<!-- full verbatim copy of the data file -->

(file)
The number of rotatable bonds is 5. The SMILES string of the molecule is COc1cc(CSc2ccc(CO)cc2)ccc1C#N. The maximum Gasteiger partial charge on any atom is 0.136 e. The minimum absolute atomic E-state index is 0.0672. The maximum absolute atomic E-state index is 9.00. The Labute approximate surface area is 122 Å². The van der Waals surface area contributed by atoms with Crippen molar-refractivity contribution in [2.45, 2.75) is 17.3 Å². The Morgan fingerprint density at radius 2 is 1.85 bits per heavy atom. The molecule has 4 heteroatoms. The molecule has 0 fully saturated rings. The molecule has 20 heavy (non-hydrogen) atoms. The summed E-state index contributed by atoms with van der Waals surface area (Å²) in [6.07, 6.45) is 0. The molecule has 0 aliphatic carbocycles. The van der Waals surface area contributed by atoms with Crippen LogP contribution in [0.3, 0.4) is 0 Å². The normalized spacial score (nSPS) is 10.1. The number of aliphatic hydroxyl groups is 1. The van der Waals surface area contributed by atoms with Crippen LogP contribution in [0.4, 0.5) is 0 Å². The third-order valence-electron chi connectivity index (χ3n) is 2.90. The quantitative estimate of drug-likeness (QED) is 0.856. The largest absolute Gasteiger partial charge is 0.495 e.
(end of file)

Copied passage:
The number of rotatable bonds is 5. The SMILES string of the molecule is COc1cc(CSc2ccc(CO)cc2)ccc1C#N. The maximum Gasteiger partial charge on any atom is 0.136 e. The minimum absolute atomic E-state index is 0.0672. The maximum absolute atomic E-state index is 9.00. The Labute approximate surface area is 122 Å². The van der Waals surface area contributed by atoms with Crippen molar-refractivity contribution in [2.45, 2.75) is 17.3 Å². The Morgan fingerprint density at radius 2 is 1.85 bits per heavy atom. The molecule has 4 heteroatoms. The molecule has 0 fully saturated rings. The molecule has 20 heavy (non-hydrogen) atoms. The summed E-state index contributed by atoms with van der Waals surface area (Å²) in [6.07, 6.45) is 0. The molecule has 0 aliphatic carbocycles. The van der Waals surface area contributed by atoms with Crippen LogP contribution in [0.3, 0.4) is 0 Å². The normalized spacial score (nSPS) is 10.1. The number of aliphatic hydroxyl groups is 1. The van der Waals surface area contributed by atoms with Crippen LogP contribution in [0.4, 0.5) is 0 Å². The third-order valence-electron chi connectivity index (χ3n) is 2.90. The quantitative estimate of drug-likeness (QED) is 0.856. The largest absolute Gasteiger partial charge is 0.495 e.